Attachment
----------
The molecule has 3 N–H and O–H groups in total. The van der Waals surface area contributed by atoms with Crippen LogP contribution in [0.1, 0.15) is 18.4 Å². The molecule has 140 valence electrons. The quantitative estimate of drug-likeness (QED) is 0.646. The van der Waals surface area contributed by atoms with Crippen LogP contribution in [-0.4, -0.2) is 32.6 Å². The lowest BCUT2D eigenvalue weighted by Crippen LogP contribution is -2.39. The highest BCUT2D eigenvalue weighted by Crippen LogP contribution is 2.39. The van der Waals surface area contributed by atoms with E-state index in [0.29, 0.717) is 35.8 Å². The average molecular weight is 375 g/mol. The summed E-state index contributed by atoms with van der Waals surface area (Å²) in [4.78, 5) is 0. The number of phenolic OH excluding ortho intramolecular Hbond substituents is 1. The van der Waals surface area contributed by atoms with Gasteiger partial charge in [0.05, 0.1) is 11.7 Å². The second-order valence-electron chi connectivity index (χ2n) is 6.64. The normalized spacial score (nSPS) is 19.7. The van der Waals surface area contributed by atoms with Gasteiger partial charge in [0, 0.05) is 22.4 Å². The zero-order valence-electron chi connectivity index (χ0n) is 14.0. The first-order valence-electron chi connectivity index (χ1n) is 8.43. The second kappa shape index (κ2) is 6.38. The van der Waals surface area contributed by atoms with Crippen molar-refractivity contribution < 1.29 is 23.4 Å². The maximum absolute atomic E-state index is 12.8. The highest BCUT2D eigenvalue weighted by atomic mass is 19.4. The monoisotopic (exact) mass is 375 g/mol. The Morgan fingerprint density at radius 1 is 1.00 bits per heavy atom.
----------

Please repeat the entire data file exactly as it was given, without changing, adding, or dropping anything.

The molecule has 3 N–H and O–H groups in total. The van der Waals surface area contributed by atoms with Crippen LogP contribution in [0.1, 0.15) is 18.4 Å². The molecule has 140 valence electrons. The quantitative estimate of drug-likeness (QED) is 0.646. The van der Waals surface area contributed by atoms with Crippen LogP contribution in [-0.4, -0.2) is 32.6 Å². The lowest BCUT2D eigenvalue weighted by Crippen LogP contribution is -2.39. The highest BCUT2D eigenvalue weighted by Crippen LogP contribution is 2.39. The van der Waals surface area contributed by atoms with E-state index in [0.29, 0.717) is 35.8 Å². The average molecular weight is 375 g/mol. The summed E-state index contributed by atoms with van der Waals surface area (Å²) in [4.78, 5) is 0. The number of phenolic OH excluding ortho intramolecular Hbond substituents is 1. The van der Waals surface area contributed by atoms with Gasteiger partial charge in [0.05, 0.1) is 11.7 Å². The second-order valence-electron chi connectivity index (χ2n) is 6.64. The normalized spacial score (nSPS) is 19.7. The van der Waals surface area contributed by atoms with Gasteiger partial charge in [0, 0.05) is 22.4 Å². The zero-order valence-electron chi connectivity index (χ0n) is 14.0. The first-order valence-electron chi connectivity index (χ1n) is 8.43. The second kappa shape index (κ2) is 6.38. The van der Waals surface area contributed by atoms with Crippen molar-refractivity contribution < 1.29 is 23.4 Å². The maximum absolute atomic E-state index is 12.8. The highest BCUT2D eigenvalue weighted by atomic mass is 19.4. The monoisotopic (exact) mass is 375 g/mol. The Morgan fingerprint density at radius 1 is 1.00 bits per heavy atom.